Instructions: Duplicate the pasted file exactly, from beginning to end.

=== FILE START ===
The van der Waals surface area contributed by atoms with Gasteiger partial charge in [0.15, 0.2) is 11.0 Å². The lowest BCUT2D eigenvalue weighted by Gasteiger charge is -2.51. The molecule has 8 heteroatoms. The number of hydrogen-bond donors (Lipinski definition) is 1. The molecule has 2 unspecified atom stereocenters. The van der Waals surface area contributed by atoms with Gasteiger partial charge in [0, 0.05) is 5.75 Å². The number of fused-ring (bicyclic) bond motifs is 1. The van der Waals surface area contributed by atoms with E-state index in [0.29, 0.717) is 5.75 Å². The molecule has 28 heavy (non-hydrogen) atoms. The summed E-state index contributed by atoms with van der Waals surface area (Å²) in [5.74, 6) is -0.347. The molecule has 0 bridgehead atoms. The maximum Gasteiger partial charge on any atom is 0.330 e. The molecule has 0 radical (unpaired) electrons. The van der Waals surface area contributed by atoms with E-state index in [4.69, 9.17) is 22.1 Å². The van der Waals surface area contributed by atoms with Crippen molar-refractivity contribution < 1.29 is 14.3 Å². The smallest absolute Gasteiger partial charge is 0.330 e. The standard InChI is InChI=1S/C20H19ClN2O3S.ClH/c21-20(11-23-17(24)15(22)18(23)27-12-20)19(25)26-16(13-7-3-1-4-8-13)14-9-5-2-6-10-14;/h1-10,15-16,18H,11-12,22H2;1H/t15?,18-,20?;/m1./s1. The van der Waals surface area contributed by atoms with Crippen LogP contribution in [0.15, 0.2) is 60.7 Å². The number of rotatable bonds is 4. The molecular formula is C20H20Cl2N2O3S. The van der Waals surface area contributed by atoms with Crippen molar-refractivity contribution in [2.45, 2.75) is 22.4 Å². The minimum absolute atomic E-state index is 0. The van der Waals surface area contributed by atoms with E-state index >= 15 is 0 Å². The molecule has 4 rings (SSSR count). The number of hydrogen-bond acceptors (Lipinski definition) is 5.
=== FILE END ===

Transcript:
The van der Waals surface area contributed by atoms with Gasteiger partial charge in [0.15, 0.2) is 11.0 Å². The lowest BCUT2D eigenvalue weighted by Gasteiger charge is -2.51. The molecule has 8 heteroatoms. The number of hydrogen-bond donors (Lipinski definition) is 1. The molecule has 2 unspecified atom stereocenters. The van der Waals surface area contributed by atoms with Gasteiger partial charge in [0, 0.05) is 5.75 Å². The number of fused-ring (bicyclic) bond motifs is 1. The van der Waals surface area contributed by atoms with E-state index in [0.29, 0.717) is 5.75 Å². The molecule has 28 heavy (non-hydrogen) atoms. The summed E-state index contributed by atoms with van der Waals surface area (Å²) in [5.74, 6) is -0.347. The molecule has 0 bridgehead atoms. The maximum Gasteiger partial charge on any atom is 0.330 e. The molecule has 0 radical (unpaired) electrons. The van der Waals surface area contributed by atoms with E-state index in [4.69, 9.17) is 22.1 Å². The van der Waals surface area contributed by atoms with Crippen molar-refractivity contribution < 1.29 is 14.3 Å². The smallest absolute Gasteiger partial charge is 0.330 e. The standard InChI is InChI=1S/C20H19ClN2O3S.ClH/c21-20(11-23-17(24)15(22)18(23)27-12-20)19(25)26-16(13-7-3-1-4-8-13)14-9-5-2-6-10-14;/h1-10,15-16,18H,11-12,22H2;1H/t15?,18-,20?;/m1./s1. The van der Waals surface area contributed by atoms with Crippen LogP contribution in [0.15, 0.2) is 60.7 Å². The number of rotatable bonds is 4. The molecular formula is C20H20Cl2N2O3S. The van der Waals surface area contributed by atoms with Crippen molar-refractivity contribution in [2.45, 2.75) is 22.4 Å². The minimum absolute atomic E-state index is 0. The van der Waals surface area contributed by atoms with E-state index >= 15 is 0 Å². The molecule has 4 rings (SSSR count). The number of hydrogen-bond acceptors (Lipinski definition) is 5.